labels: telecom, in the news, it news, telecom
Mobile phones to displace 23 million landlines by 2006: IDC news
Our Convergence Bureau
01 November 2002
Mumbai: Competitive calling plans and the convenience of mobile phones are prompting more and more consumers to replace their landline telephones with mobile phones. The International Data Corporation (IDC) which tracks the telecommunications industry, says it expects more than 23 million landlines will have been displaced by mobiles in the 12 years from 1995 to 2006, with 13 million lines displaced from 2002 to 2006.

However, most of the telephone lines displaced will be secondary or additional lines. Most users will still have a landline as their primary telephone.

“As wireless carriers add incentives like ‘free’ minutes and long distance to their calling plans, they are becoming increasingly competitive with the price of landline services,” said Scott Ellison, program director of IDC’s Wireless and Mobile Communications service. “As a result, consumers have a viable alternative to adding a second wireline for their children or home office. This presents a significant market opportunity for wireless providers as consumers weigh their access options.”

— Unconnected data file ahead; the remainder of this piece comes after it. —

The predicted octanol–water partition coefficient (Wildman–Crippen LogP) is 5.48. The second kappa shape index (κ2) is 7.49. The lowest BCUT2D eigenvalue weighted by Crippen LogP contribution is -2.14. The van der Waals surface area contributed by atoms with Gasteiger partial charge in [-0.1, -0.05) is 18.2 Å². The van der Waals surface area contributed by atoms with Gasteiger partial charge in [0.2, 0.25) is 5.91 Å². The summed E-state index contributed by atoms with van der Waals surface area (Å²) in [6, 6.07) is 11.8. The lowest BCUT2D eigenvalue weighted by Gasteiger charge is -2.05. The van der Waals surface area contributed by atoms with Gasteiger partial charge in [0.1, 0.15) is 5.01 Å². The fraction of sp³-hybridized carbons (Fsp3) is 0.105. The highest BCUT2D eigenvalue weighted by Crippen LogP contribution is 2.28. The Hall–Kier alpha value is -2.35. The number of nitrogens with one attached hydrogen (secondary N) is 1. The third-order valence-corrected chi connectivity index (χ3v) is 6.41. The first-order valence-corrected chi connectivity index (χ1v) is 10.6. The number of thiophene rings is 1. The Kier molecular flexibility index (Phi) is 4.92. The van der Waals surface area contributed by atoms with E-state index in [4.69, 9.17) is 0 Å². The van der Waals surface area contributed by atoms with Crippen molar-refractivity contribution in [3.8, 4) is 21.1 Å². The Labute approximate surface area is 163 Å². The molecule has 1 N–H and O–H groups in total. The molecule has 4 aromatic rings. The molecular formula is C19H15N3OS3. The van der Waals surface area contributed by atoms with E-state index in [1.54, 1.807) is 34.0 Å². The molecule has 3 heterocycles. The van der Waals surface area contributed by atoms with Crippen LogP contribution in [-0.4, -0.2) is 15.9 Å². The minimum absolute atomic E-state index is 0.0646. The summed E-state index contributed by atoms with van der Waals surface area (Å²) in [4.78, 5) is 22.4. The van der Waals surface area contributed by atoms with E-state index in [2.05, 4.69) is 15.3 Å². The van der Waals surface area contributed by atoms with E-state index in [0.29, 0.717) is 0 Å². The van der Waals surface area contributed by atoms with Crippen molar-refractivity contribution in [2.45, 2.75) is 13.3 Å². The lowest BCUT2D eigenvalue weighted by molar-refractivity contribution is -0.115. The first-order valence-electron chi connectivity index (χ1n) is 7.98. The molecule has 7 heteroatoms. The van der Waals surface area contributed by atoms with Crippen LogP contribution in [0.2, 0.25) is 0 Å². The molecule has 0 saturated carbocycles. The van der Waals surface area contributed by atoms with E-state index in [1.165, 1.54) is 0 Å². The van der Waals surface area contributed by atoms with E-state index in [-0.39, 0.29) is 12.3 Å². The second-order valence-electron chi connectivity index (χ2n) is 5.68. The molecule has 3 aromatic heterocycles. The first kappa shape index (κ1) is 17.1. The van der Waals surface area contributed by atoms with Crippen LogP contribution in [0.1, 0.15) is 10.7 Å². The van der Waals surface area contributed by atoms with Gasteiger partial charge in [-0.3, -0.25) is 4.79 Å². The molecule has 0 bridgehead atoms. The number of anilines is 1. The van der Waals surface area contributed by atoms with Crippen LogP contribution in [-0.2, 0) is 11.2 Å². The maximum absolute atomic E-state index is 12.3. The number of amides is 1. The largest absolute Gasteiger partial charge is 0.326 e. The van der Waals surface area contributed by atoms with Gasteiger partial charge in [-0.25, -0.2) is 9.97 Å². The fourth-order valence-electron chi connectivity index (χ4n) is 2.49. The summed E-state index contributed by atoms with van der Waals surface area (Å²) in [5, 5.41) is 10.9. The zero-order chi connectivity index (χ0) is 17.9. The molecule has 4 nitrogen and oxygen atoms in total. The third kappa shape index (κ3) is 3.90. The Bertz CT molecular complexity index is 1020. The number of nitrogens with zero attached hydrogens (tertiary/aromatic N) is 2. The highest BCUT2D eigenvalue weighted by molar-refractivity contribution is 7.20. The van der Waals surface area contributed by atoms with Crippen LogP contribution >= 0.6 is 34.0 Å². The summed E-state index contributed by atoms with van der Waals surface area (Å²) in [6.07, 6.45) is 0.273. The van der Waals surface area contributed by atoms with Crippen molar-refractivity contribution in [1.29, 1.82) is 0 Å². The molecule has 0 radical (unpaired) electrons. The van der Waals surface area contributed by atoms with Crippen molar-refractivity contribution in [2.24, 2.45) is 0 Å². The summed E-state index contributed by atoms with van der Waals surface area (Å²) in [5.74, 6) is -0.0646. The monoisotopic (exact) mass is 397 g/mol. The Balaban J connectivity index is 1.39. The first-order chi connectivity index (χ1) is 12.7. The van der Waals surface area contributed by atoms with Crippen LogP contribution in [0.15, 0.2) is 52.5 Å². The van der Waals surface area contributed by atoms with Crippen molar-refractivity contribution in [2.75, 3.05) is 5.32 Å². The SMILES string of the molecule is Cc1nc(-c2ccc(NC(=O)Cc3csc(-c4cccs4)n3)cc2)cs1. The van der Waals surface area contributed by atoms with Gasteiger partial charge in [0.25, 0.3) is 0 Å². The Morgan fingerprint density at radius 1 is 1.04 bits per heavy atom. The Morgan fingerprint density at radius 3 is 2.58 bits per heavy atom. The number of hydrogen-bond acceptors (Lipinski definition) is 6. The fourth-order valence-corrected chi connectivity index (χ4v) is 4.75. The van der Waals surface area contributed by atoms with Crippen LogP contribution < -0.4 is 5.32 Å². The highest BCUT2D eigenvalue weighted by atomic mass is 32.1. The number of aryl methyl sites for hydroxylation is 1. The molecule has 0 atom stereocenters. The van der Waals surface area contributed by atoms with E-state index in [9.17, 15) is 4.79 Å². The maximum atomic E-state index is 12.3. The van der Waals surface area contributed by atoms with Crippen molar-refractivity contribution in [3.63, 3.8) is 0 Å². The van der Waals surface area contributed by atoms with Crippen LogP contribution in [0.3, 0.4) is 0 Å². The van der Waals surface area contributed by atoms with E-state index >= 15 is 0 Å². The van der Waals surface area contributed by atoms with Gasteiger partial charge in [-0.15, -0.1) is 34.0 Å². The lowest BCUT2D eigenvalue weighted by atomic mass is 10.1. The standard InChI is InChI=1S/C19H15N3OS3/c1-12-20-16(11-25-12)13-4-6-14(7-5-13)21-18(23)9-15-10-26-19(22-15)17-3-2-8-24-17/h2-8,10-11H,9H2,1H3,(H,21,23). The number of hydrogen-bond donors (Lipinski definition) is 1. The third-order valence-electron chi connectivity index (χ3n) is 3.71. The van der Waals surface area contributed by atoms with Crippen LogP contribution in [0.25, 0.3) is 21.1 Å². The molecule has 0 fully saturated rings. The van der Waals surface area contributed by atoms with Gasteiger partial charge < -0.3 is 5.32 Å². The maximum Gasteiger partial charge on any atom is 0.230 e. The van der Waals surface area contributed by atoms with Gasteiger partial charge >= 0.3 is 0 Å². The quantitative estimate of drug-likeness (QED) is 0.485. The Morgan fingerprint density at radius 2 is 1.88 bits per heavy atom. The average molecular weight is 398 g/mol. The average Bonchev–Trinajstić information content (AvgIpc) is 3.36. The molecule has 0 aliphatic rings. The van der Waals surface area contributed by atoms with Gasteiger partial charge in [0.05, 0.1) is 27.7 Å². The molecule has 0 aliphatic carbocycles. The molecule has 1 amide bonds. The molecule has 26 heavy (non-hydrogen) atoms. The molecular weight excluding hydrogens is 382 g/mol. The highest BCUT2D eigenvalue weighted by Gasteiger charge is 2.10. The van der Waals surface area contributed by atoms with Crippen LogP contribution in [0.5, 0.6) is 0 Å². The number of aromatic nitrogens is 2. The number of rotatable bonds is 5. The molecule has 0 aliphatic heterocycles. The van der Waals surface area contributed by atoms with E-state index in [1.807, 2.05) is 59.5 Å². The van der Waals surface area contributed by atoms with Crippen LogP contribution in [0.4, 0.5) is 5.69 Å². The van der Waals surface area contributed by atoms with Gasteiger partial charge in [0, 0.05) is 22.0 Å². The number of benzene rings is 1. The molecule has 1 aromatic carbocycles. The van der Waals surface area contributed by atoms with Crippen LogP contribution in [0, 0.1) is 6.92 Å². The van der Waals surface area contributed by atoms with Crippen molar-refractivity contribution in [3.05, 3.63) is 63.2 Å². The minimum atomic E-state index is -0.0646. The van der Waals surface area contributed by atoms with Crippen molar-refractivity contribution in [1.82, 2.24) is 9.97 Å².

The teen and young adult market are the most likely to make mobile phones their primary telephone, as they already replace secondary lines much faster than other age groups. IDC believes that most adult users who are likely to go completely wireless have already done so and the bulk of new mobile-only users will be young adults.

However, mobile telephones are unlikely to replace landlines on a massive scale, mostly because of inconsistent service quality, poor coverage inside buildings, and ingrained cultural behavior. These outweigh the convenience and pricing. Home access to the Internet is another factor, since three-quarters of mobile telephone users use a landline at home to access the Internet.


 search domain-b
Mobile phones to displace 23 million landlines by 2006: IDC